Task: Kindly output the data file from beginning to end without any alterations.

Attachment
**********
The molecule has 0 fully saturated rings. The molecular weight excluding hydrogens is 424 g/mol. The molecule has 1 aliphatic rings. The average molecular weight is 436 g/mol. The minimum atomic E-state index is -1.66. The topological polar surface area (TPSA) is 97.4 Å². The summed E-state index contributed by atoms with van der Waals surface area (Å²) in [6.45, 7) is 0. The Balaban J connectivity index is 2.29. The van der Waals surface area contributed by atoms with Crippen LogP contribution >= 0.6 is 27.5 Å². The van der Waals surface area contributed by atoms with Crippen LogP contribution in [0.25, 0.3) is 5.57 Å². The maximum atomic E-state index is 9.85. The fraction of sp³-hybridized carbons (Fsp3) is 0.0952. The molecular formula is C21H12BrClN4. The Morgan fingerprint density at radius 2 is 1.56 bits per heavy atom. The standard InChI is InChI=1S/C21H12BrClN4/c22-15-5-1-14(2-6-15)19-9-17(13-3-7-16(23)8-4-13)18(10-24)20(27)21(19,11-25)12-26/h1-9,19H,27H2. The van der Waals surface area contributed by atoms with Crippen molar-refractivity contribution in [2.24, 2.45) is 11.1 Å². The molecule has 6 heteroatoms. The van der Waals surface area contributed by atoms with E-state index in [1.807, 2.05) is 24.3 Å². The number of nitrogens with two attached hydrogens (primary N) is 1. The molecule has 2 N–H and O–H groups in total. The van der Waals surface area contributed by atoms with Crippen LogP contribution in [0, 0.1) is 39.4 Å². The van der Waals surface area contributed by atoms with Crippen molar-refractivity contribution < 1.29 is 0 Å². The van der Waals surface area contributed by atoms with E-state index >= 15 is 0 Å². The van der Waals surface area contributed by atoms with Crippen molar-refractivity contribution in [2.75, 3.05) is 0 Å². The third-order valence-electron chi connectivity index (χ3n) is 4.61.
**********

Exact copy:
The molecule has 0 fully saturated rings. The molecular weight excluding hydrogens is 424 g/mol. The molecule has 1 aliphatic rings. The average molecular weight is 436 g/mol. The minimum atomic E-state index is -1.66. The topological polar surface area (TPSA) is 97.4 Å². The summed E-state index contributed by atoms with van der Waals surface area (Å²) in [6.45, 7) is 0. The Balaban J connectivity index is 2.29. The van der Waals surface area contributed by atoms with Crippen LogP contribution >= 0.6 is 27.5 Å². The van der Waals surface area contributed by atoms with Crippen LogP contribution in [0.25, 0.3) is 5.57 Å². The maximum atomic E-state index is 9.85. The fraction of sp³-hybridized carbons (Fsp3) is 0.0952. The molecular formula is C21H12BrClN4. The Morgan fingerprint density at radius 2 is 1.56 bits per heavy atom. The standard InChI is InChI=1S/C21H12BrClN4/c22-15-5-1-14(2-6-15)19-9-17(13-3-7-16(23)8-4-13)18(10-24)20(27)21(19,11-25)12-26/h1-9,19H,27H2. The van der Waals surface area contributed by atoms with Crippen molar-refractivity contribution in [2.24, 2.45) is 11.1 Å². The molecule has 6 heteroatoms. The van der Waals surface area contributed by atoms with E-state index in [1.807, 2.05) is 24.3 Å². The number of nitrogens with two attached hydrogens (primary N) is 1. The molecule has 2 N–H and O–H groups in total. The van der Waals surface area contributed by atoms with Crippen LogP contribution in [0, 0.1) is 39.4 Å². The van der Waals surface area contributed by atoms with Crippen molar-refractivity contribution < 1.29 is 0 Å². The van der Waals surface area contributed by atoms with E-state index >= 15 is 0 Å². The van der Waals surface area contributed by atoms with Crippen molar-refractivity contribution in [2.75, 3.05) is 0 Å². The third-order valence-electron chi connectivity index (χ3n) is 4.61.